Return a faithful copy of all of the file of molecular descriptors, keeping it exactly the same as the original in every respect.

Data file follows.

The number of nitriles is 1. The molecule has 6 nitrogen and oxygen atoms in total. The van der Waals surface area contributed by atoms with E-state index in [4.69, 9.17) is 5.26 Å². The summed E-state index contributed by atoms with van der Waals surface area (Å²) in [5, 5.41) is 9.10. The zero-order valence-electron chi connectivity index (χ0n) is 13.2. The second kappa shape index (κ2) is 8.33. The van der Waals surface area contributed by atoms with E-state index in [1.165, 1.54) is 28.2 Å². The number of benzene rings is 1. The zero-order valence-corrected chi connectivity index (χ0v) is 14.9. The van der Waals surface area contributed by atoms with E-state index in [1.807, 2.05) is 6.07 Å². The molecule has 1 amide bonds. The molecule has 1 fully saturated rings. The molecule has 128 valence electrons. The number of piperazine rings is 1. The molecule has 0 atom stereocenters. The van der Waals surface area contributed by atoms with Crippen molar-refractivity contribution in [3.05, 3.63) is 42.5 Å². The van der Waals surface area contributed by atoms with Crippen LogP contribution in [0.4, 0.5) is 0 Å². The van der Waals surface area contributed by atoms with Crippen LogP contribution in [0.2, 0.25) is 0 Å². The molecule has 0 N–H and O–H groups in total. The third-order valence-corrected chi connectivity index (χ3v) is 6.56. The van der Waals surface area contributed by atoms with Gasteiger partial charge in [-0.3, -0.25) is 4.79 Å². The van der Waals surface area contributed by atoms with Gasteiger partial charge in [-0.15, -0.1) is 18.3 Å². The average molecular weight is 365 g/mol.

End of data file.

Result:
The number of nitriles is 1. The molecule has 6 nitrogen and oxygen atoms in total. The van der Waals surface area contributed by atoms with E-state index in [4.69, 9.17) is 5.26 Å². The summed E-state index contributed by atoms with van der Waals surface area (Å²) in [5, 5.41) is 9.10. The zero-order valence-electron chi connectivity index (χ0n) is 13.2. The second kappa shape index (κ2) is 8.33. The van der Waals surface area contributed by atoms with E-state index in [1.165, 1.54) is 28.2 Å². The number of benzene rings is 1. The zero-order valence-corrected chi connectivity index (χ0v) is 14.9. The van der Waals surface area contributed by atoms with E-state index in [1.807, 2.05) is 6.07 Å². The molecule has 1 amide bonds. The molecule has 1 fully saturated rings. The molecule has 128 valence electrons. The number of piperazine rings is 1. The molecule has 0 atom stereocenters. The van der Waals surface area contributed by atoms with Crippen molar-refractivity contribution in [3.05, 3.63) is 42.5 Å². The van der Waals surface area contributed by atoms with Crippen LogP contribution in [0.4, 0.5) is 0 Å². The van der Waals surface area contributed by atoms with Crippen LogP contribution in [0.2, 0.25) is 0 Å². The molecule has 0 N–H and O–H groups in total. The third-order valence-corrected chi connectivity index (χ3v) is 6.56. The van der Waals surface area contributed by atoms with Gasteiger partial charge in [-0.3, -0.25) is 4.79 Å². The van der Waals surface area contributed by atoms with Gasteiger partial charge in [-0.15, -0.1) is 18.3 Å². The average molecular weight is 365 g/mol.